08-02-2017 04:54 PM
  5. RaRa85's Avatar
    What competition? Android doesn't have a desktop OS (please, don't say ChromeOS) so there's no competition there and iOS doesn't even have a file manager to be able to work offline. I've said it before and I'll say it again at the risk of being flamed again. The way they're currently set up, iPhones and iPads are app launchers with even less offline capabilities than a Chromebook. I own an Acer 13" Chromebook, I'm well aware of its capabilities.
    Well they're still competing against phones whether they like it or not. They're competing for appeal so that's what I'm saying. I'm just interested in seeing how it will all work but don't be fooled by thinking that just because they will have these unique devices that they don't have competition. They are competing with popularity and a strong ecosystem. And they are also competing for the "Surface affect" when/if Apple, Samsung and others compete with their own versions of what Microsoft plans to do.
    Last edited by RaRa85; 08-04-2017 at 07:34 AM.
    08-02-2017 04:58 PM
  6. milkyway's Avatar
    Yes but if you have a PC the size of a phone how much of that are you going to be able to use while away from a desktop experience? That's the million dollar question. Are we really going to be doing full Photoshop and Office on a screen that small?
    That's what CShell is for. You will use the interface of W10M when on the run, but will get the desktop UI with an external interface or a projector. Only then you will use Photoshop.

    Or there will be a foldable phone/tablet hybrid. So you will have the W10M UI when folded and W10 "desktop" when unfolded
    RaRa85 likes this.
    08-03-2017 01:09 AM
  7. Drael646464's Avatar
    I was serious, but I'll help. You believe that based on the desktop user experience, we'll easily be able to tell whether a device incorporates an ARM or x86 based CPU. Apparently for two reasons:



    Sure, but had you read all of my post you might have noticed the part where I say "ignoring potential performance bottlenecks". However, even performance isn't a sure give away, as a sufficiently old Atom CPU will also make it impossible to tell the difference.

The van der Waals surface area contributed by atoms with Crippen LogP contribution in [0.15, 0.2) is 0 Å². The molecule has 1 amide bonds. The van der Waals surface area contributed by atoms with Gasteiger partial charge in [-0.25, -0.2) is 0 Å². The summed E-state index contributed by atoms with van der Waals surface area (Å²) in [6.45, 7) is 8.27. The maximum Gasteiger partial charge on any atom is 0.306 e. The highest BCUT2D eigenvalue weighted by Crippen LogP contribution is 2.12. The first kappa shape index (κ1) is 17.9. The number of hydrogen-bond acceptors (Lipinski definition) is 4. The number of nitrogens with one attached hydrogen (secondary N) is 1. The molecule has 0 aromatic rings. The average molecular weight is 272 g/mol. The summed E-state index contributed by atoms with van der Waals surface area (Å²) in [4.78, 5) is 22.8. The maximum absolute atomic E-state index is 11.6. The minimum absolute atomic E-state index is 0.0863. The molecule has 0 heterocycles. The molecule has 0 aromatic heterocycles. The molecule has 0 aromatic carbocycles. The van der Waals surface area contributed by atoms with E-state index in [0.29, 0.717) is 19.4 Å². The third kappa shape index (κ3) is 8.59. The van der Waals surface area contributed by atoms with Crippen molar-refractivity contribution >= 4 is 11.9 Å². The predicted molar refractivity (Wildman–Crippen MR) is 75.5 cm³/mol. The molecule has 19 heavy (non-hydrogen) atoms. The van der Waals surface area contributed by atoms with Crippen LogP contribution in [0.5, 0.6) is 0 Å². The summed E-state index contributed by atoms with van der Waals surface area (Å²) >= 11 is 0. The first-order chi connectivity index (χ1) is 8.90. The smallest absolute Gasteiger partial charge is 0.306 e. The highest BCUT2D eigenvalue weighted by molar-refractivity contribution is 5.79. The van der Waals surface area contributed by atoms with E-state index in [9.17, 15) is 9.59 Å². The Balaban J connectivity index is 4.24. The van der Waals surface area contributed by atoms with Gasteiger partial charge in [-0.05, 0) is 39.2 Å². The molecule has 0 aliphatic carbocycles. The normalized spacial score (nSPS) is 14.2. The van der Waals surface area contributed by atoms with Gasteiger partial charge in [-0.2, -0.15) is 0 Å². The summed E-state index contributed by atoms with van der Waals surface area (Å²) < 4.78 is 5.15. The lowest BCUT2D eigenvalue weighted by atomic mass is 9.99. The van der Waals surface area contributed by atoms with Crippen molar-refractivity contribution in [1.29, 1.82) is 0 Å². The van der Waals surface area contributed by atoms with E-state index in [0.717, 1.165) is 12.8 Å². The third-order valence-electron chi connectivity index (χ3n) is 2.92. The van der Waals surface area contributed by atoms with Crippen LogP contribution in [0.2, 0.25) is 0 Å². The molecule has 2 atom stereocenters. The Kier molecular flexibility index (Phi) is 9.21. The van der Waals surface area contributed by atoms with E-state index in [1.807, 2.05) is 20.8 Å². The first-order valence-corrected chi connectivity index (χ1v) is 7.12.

First, those are not ARM chip features. Those are Snapdragon features.

    Second, while I agree that those features are more likely to be incorporated in Snapdragon than x86 based designs, I can also nitpick and point out that there is no technical reason x86 based devices couldn't also include them. There is also no guarantee that every Snapdragon based design will always enable them. Either way, there is nothing about the desktop user experience that would clearly and 100% accurately signal to everyone what CPU architecture a particular device is based on.

    The point being made was in regard to software, specifically Win32, and the role the API plays in the various versions of Windows. The point was that Win32 will play the exact same role on W10oA and W10, run natively on both, and be emulated on neither! If Win32 will support GPS features on ARM, it will also support GPS features an x86. If Win32 will support always on LTE on ARM, then it will also support always on LTE on x86. If Win32 will support none of those features on x86, then Win32 won't support them on ARM either.

    As a result, it will be impossible to tell, based only on the desktop user experience, which CPU architecture the device is based on, because Win32, the API providing the bulk of the functionality used by most Windows desktop software, will be exactly the same on both.

    If you disagree with that main point, then we have a real discussion. I'd prefer not to get bogged down in nitpicking issues that are tangential and immaterial to the main point.
    You said we wouldn't be able to tell. But we will. I was pointing that out. Your injection now, of the word "easily" somewhat corrects this, however you can also easily tell whether your windows 10 has always on LTE, and GPS. Also you can just go into the system settings and see the chipset.

    I think performance of something demanding like a highly graphical game, probably will give it away - if it runs well under UWP, but games run poorly under win32 for example. Perhaps though - not easily.

    I wasn't really engaging your whole post, simply that specific statement. Simply that there are differences, even if the UI design is the same and the bulk of the OS software the same.

    If you find that a distraction, that's fine ignore me :P Your certainly correct in the general point you were making, that for the average user, it will simply be 'windows 10' with some additional hardware features. If a piece of software runs not quite as well, they won't blame the OS, they'll blame the software.
    08-03-2017 01:32 AM
  8. a5cent's Avatar
    You said we wouldn't be able to tell. But we will. I was pointing that out. Your injection now, of the word "easily" somewhat corrects this, however you can also easily tell whether your windows 10 has always on LTE, and GPS. Also you can just go into the system settings and see the chipset.
    Ho hum. Of course we could look up the CPU in the system settings. We could also compare battery life which is likely one of the best indicators. We could also cut open the case and just look at the CPU. Of course there are ways to tell.